While Covid dominated health news, there were many other medical developments in 2021. A malaria vaccine was approved, with the potential to save thousands of lives in Africa; a breast cancer vaccine trial launched in the US; and brain-reading computer software allowed a paralysed man to compose sentences on a computer for the first time.
Elsewhere, HIV jabs were approved for use in Britain, negating the need for daily pills; a ‘game changing’ brain cancer drug showed promise; and whole genome sequencing was found to improve rare disease diagnosis.
Image: Angiola Harry
Despite the culture wars, creeping nationalism and rise of authoritarianism, the world has become more socially progressive.
That’s according to the latest Social Progress Index. Since 2011, it has charted the progress of 167 nations, assessing them on things like rights, access to education, quality of healthcare, personal safety and quality of environment.
The result? Good news, largely: 147 nations recorded a better score in 2021 than they did a decade ago, with just four countries (the US, Brazil, Syria and South Sudan) regressing. “Social progress is advancing across the world,” the report concluded.
And in 2021, you didn’t have to look far for proof…
The year saw more nations introduce legislation to tackle discrimination against the LGBTQ+ community, although there’s much work to do.
Switzerland (finally) said ‘yes’ to same-sex marriages; Canada passed a bill to ban conversion therapy; Montenegro registered its first same-sex partnership; and Botswana upheld a ruling decriminalising homosexuality, rejecting a government appeal to overturn the law.
Elsewhere, members of the LGBTQ+ community rose to prominence in politics. Tessa Ganserer and Nyke Slawik became the first transgender women to win parliamentary seats in Germany; Eduardo Leite became Brazil’s first openly gay governor; and Sarah McBride was sworn in as the first transgender US state senator.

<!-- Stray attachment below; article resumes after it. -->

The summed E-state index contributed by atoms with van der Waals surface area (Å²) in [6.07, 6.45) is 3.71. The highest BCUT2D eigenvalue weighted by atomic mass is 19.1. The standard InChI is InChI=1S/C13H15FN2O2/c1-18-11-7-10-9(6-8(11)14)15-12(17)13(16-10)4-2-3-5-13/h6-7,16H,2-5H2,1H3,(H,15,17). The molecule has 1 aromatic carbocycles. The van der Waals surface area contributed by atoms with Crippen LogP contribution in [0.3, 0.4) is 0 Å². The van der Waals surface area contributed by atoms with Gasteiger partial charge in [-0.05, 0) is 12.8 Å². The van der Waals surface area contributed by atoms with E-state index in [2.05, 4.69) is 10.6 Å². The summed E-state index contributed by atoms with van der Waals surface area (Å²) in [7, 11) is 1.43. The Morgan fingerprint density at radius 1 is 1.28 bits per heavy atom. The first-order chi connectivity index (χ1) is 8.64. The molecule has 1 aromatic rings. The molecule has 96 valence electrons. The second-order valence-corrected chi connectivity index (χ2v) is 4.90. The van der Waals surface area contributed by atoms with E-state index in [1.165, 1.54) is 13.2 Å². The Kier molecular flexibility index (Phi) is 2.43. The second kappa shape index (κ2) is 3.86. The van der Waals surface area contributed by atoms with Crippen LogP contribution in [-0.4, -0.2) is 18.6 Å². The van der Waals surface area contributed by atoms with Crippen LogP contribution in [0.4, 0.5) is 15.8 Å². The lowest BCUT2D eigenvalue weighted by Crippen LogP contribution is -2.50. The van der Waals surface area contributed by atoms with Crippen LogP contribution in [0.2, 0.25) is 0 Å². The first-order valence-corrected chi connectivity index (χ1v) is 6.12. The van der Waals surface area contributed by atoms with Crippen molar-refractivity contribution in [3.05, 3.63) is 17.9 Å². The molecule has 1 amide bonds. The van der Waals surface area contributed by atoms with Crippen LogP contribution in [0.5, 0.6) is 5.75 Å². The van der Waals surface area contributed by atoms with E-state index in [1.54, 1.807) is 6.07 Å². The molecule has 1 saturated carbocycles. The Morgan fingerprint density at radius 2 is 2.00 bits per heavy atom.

Image: Brian Kyed
Indigenous people continued to face persecution in many parts of the world in 2021, but there were some signs of progress.
Australia finally pledged to pay reparations to Indigenous Australians who had been forcibly removed from their parents as children. More than 100,000 indigenous children – known as the Stolen Generation – were taken from their families between 1900 and 1970. The reparations won’t make up for what happened, but they mark a shift in tone.
Elsewhere, indigenous politicians rose to prominent leadership roles. Deb Haaland became the first indigenous US cabinet secretary; Canada appointed its first indigenous governor general (Mary Simon); and so did New Zealand (Dame Cindy Kiro).
Image: Andrew James
Female politicians were chosen to lead Estonia, Honduras, Samoa, Sweden, Tanzania and Tunisia for the first time in 2021. Meanwhile, Nigerian economist Ngozi Okonjo-Iweala became the first female and first African leader of the World Trade Organization.
In the corporate world, efforts to boost female leadership in UK boardrooms bore some fruit. A report revealed that the number of female FTSE100 directors has doubled in five years.
Among other signs of progress was the Muslim Council of Britain electing Zara Mohammed as its first female leader.
Image: Keren Levand
In March, the most diverse Oscars nominee list in history was unveiled – a sign that the Academy Awards is finally shedding its reputation for being pale and male.
That same month, Wales announced that black history lessons are to be mandatory in schools. And in the UK local elections, Joanne Anderson became the first black woman to lead a major city (Liverpool).
The UK’s Royal Society of Literature also had some good news: in December, it appointed Booker prize-winning author Bernardine Evaristo (pictured) as its new president. She is the first writer of colour to hold the position.
Image: Jenny Scott
You’ve heard of the gender pay gap, but what about the socio-economic pay gap? Well, you may hear more about it soon, after KPMG, an accounting firm, became the first major business in the UK to publish one.
The result? An 8.6 per cent median pay gap between employees from working-class backgrounds and those from middle-class families.